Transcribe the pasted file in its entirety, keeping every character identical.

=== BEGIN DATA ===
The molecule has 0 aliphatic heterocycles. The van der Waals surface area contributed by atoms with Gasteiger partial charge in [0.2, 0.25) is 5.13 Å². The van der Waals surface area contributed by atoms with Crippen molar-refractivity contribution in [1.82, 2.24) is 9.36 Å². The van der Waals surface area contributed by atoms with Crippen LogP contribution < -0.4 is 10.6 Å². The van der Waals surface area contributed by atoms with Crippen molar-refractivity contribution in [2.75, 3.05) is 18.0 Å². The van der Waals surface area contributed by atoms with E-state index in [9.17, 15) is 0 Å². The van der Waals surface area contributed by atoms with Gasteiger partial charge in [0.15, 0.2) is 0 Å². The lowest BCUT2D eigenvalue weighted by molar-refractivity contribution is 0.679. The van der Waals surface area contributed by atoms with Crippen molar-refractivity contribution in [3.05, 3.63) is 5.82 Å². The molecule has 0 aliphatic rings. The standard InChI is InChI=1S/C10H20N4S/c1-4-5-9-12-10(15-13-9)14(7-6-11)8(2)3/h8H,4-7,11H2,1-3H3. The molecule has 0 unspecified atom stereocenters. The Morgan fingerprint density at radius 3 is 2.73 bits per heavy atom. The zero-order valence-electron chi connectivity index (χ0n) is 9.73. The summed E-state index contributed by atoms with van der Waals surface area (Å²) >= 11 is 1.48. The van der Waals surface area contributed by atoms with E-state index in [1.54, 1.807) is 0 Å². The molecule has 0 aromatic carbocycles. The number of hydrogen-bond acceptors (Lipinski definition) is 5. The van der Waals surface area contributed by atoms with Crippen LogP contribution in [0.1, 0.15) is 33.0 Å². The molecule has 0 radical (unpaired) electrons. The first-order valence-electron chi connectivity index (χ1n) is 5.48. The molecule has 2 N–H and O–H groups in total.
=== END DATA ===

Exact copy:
The molecule has 0 aliphatic heterocycles. The van der Waals surface area contributed by atoms with Gasteiger partial charge in [0.2, 0.25) is 5.13 Å². The van der Waals surface area contributed by atoms with Crippen molar-refractivity contribution in [1.82, 2.24) is 9.36 Å². The van der Waals surface area contributed by atoms with Crippen LogP contribution < -0.4 is 10.6 Å². The van der Waals surface area contributed by atoms with Crippen molar-refractivity contribution in [2.75, 3.05) is 18.0 Å². The van der Waals surface area contributed by atoms with E-state index in [9.17, 15) is 0 Å². The van der Waals surface area contributed by atoms with Gasteiger partial charge in [0.15, 0.2) is 0 Å². The lowest BCUT2D eigenvalue weighted by molar-refractivity contribution is 0.679. The van der Waals surface area contributed by atoms with Crippen molar-refractivity contribution in [3.05, 3.63) is 5.82 Å². The molecule has 0 aliphatic rings. The standard InChI is InChI=1S/C10H20N4S/c1-4-5-9-12-10(15-13-9)14(7-6-11)8(2)3/h8H,4-7,11H2,1-3H3. The molecule has 0 unspecified atom stereocenters. The Morgan fingerprint density at radius 3 is 2.73 bits per heavy atom. The zero-order valence-electron chi connectivity index (χ0n) is 9.73. The summed E-state index contributed by atoms with van der Waals surface area (Å²) >= 11 is 1.48. The van der Waals surface area contributed by atoms with E-state index in [1.54, 1.807) is 0 Å². The molecule has 0 aromatic carbocycles. The number of hydrogen-bond acceptors (Lipinski definition) is 5. The van der Waals surface area contributed by atoms with Crippen LogP contribution in [0.1, 0.15) is 33.0 Å². The molecule has 0 radical (unpaired) electrons. The first-order valence-electron chi connectivity index (χ1n) is 5.48. The molecule has 2 N–H and O–H groups in total.